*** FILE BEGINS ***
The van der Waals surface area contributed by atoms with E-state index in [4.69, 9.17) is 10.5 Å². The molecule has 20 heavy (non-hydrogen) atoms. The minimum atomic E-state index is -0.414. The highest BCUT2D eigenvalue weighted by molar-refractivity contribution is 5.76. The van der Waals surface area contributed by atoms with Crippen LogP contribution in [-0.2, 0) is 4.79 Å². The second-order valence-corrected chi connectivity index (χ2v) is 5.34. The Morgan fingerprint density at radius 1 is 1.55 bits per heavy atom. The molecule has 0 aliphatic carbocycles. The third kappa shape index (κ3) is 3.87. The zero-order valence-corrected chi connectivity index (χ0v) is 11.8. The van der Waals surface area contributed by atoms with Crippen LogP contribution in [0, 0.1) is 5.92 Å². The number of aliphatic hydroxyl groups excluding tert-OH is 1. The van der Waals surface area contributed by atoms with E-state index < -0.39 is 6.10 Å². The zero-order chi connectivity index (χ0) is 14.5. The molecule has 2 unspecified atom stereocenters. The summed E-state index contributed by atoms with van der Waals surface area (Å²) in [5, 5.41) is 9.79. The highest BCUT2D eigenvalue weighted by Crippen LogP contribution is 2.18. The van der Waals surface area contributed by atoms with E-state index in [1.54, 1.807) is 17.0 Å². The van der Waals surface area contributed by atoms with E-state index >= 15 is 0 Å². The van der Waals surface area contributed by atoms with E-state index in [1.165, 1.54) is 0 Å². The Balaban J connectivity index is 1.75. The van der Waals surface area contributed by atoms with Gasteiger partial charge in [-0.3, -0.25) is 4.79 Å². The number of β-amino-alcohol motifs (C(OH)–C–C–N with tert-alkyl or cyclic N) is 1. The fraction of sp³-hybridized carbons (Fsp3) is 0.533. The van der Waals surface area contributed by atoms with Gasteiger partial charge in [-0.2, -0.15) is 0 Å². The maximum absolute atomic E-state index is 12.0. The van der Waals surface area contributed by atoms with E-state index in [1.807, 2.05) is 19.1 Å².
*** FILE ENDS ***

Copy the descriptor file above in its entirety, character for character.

The van der Waals surface area contributed by atoms with E-state index in [4.69, 9.17) is 10.5 Å². The molecule has 20 heavy (non-hydrogen) atoms. The minimum atomic E-state index is -0.414. The highest BCUT2D eigenvalue weighted by molar-refractivity contribution is 5.76. The van der Waals surface area contributed by atoms with Crippen LogP contribution in [-0.2, 0) is 4.79 Å². The second-order valence-corrected chi connectivity index (χ2v) is 5.34. The Morgan fingerprint density at radius 1 is 1.55 bits per heavy atom. The molecule has 0 aliphatic carbocycles. The third kappa shape index (κ3) is 3.87. The zero-order valence-corrected chi connectivity index (χ0v) is 11.8. The van der Waals surface area contributed by atoms with Crippen LogP contribution in [0, 0.1) is 5.92 Å². The number of aliphatic hydroxyl groups excluding tert-OH is 1. The van der Waals surface area contributed by atoms with E-state index < -0.39 is 6.10 Å². The zero-order chi connectivity index (χ0) is 14.5. The molecule has 2 unspecified atom stereocenters. The summed E-state index contributed by atoms with van der Waals surface area (Å²) in [5, 5.41) is 9.79. The highest BCUT2D eigenvalue weighted by Crippen LogP contribution is 2.18. The van der Waals surface area contributed by atoms with E-state index in [1.54, 1.807) is 17.0 Å². The van der Waals surface area contributed by atoms with E-state index >= 15 is 0 Å². The van der Waals surface area contributed by atoms with E-state index in [1.165, 1.54) is 0 Å². The Balaban J connectivity index is 1.75. The van der Waals surface area contributed by atoms with Gasteiger partial charge in [-0.3, -0.25) is 4.79 Å². The number of β-amino-alcohol motifs (C(OH)–C–C–N with tert-alkyl or cyclic N) is 1. The fraction of sp³-hybridized carbons (Fsp3) is 0.533. The van der Waals surface area contributed by atoms with Gasteiger partial charge in [-0.2, -0.15) is 0 Å². The maximum absolute atomic E-state index is 12.0. The van der Waals surface area contributed by atoms with E-state index in [1.807, 2.05) is 19.1 Å².